The Convention against Torture and Other Cruel, Inhuman or Degrading Treatment or Punishment defines torture as “any act by which severe pain or suffering, whether physical or mental, is intentionally inflicted on a person for such purposes as obtaining from him or a third person information or a confession, punishing him for an act he or a third person has committed or is suspected of having committed, or intimidating or coercing him or a third person, or for any reason based on discrimination of any kind, when such pain or suffering is inflicted by or at the instigation of or with the consent or acquiescence of a public official or other person acting in an official capacity. It does not include pain or suffering arising only from, inherent in or incidental to lawful sanctions. “
It was adopted by the General Assembly of the United Nations in 1984. It consists of 33 articles and entered into force in 1992. More than 160 states, including Ireland, have signed up to it.
Its high purpose, dating back to the foundation of the United Nations in the aftermath of the second World War is “to ensure adequate protection for all persons against torture and other cruel, inhuman or degrading treatment or punishment”.
In 1988, the Committee against Torture was established pursuant to article 17 of the convention. It consists of 10 experts of “high moral standing and recognised competence in the field of human rights”. Every four years or so, it examines the progress made by countries that signed the convention towards achieving its goals.
You would have to wonder what these 10 experts made of the Irish when they turned up for their four-yearly review last week. According to the documentation on the Office of the High Commissioner for Human Rights website, the issues Ireland was to be quizzed on ranged from gender-based domestic violence to abortion, the use of Irish airports for rendition and the state of the prisons. They were also asked about the implementation of the Commission to Inquire into Child Abuse (the Ryan Report Implementation Plan), the Magdalen laundries and whether we still smack our children.
As well as the State's response to these issues, the experts also heard from various Irish civil society organisations, several of which, including the Irish Human Rights and Equality Commission and the advocacy group Sage, garnered headlines for themselves by claiming that people are being detained in old age people's homes and subjected to cruel, inhuman and degrading treatment.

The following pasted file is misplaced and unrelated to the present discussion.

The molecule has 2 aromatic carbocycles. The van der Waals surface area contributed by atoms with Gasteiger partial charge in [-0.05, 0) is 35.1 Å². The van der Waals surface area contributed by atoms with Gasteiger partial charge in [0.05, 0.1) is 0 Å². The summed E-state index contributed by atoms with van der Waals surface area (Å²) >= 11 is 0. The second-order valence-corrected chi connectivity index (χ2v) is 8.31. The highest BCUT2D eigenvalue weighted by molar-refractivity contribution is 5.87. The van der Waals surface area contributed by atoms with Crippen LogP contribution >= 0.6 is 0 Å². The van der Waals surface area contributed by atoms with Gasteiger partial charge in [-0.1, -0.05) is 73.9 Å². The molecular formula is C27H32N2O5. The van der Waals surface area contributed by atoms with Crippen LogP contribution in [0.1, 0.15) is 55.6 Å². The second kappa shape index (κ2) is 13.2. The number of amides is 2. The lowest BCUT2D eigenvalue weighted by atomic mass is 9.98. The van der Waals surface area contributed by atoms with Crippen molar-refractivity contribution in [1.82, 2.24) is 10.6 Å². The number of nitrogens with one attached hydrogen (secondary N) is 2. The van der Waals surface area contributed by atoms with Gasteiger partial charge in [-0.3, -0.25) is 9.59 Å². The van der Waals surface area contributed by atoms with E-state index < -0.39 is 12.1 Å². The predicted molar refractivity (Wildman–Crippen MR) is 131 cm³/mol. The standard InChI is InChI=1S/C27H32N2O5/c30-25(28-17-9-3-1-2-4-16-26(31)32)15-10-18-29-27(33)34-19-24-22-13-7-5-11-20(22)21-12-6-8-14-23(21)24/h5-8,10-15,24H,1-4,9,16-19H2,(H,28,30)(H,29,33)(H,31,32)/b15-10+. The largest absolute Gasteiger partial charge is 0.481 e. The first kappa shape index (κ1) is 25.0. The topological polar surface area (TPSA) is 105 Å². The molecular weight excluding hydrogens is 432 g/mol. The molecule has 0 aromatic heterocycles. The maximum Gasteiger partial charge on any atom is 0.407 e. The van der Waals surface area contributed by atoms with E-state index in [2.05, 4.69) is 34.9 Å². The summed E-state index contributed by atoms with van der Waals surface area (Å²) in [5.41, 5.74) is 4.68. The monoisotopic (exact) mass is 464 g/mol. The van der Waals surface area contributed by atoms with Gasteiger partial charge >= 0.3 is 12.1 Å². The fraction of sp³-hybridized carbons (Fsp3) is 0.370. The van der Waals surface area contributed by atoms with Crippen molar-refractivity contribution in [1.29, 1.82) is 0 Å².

Whilst these are all real problems and worthwhile issues, they seem a million miles away from the work of the Committee against Torture. They are in a very different category to the problems experienced by the victims of regimes that routinely use torture as a political tool.
A growing number of Irish civil society organisations are using platforms such as the Committee against Torture to raise domestic issues. In doing so, they leave themselves open to accusations of perverting the mission of these organisations to further their own ambitions and agendas.
Lack of traction
And while there may be a grain of truth or two in this allegation, the issue is of course more complex. It is unlikely that these organisations would trek out to Geneva and twist their issues around the mandate of the Committee against Torture if they were getting any traction on them back in Dublin. But the fact is that they are not making progress on them at home.
If you ask these organisations why they engage in the semantic gymnastics needed to turn their concerns into something that contravenes a convention aimed at combating one of the the deepest forms of human depravity, they will tell you it is frustration. They will argue that the only way they can get the Government to face up to its obligations and commitments across a whole range of issues is to embarrass it in an international forum. Preferably one whose rulings have a some sort of weight.
It paints a not very flattering – but familiar – picture of Ireland as some sort of deeply dysfunctional family that goes to great lengths to keep up appearances for the neighbours. We are terrified that other countries will realise that our abortion legislation is inhuman, that we don’t look after old people or children terribly well and that the way we treat prisoners leaves much to be desired.
It is legitimate to ask what on earth organisations like Sage are doing taking up the time of a body that is supposed to be making sure that failed states don’t waterboard political prisoners with complaints about the quality of care provided in a retirement homes .
But the fundamental question we should ask is this: what is it about the way we go about the business of government in Ireland that makes it expedient, effective and arguably necessary for them to do so?
*This article was amended on August 3rd, 2017